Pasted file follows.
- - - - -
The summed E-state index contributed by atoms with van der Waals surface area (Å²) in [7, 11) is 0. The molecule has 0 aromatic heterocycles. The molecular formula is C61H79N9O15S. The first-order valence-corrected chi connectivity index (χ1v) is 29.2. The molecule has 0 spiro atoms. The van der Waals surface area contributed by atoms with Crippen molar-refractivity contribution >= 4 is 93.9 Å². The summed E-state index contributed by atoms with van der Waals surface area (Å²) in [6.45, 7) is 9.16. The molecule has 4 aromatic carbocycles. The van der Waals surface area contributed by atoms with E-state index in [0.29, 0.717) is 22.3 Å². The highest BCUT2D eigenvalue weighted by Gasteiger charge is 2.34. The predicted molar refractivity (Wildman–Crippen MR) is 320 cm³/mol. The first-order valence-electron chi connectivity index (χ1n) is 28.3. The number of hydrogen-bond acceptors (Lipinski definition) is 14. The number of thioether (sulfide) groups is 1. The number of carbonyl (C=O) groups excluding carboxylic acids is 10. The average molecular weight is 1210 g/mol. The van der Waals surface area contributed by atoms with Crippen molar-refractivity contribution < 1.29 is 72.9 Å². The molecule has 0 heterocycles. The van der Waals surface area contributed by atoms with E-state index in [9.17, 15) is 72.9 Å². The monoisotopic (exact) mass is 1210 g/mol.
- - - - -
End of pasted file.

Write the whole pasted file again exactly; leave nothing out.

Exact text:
The summed E-state index contributed by atoms with van der Waals surface area (Å²) in [7, 11) is 0. The molecule has 0 aromatic heterocycles. The molecular formula is C61H79N9O15S. The first-order valence-corrected chi connectivity index (χ1v) is 29.2. The molecule has 0 spiro atoms. The van der Waals surface area contributed by atoms with Crippen molar-refractivity contribution >= 4 is 93.9 Å². The summed E-state index contributed by atoms with van der Waals surface area (Å²) in [6.45, 7) is 9.16. The molecule has 4 aromatic carbocycles. The van der Waals surface area contributed by atoms with E-state index in [0.29, 0.717) is 22.3 Å². The highest BCUT2D eigenvalue weighted by Gasteiger charge is 2.34. The predicted molar refractivity (Wildman–Crippen MR) is 320 cm³/mol. The first-order valence-electron chi connectivity index (χ1n) is 28.3. The number of hydrogen-bond acceptors (Lipinski definition) is 14. The number of thioether (sulfide) groups is 1. The number of carbonyl (C=O) groups excluding carboxylic acids is 10. The average molecular weight is 1210 g/mol. The van der Waals surface area contributed by atoms with Crippen molar-refractivity contribution < 1.29 is 72.9 Å². The molecule has 0 heterocycles. The van der Waals surface area contributed by atoms with E-state index in [9.17, 15) is 72.9 Å². The monoisotopic (exact) mass is 1210 g/mol.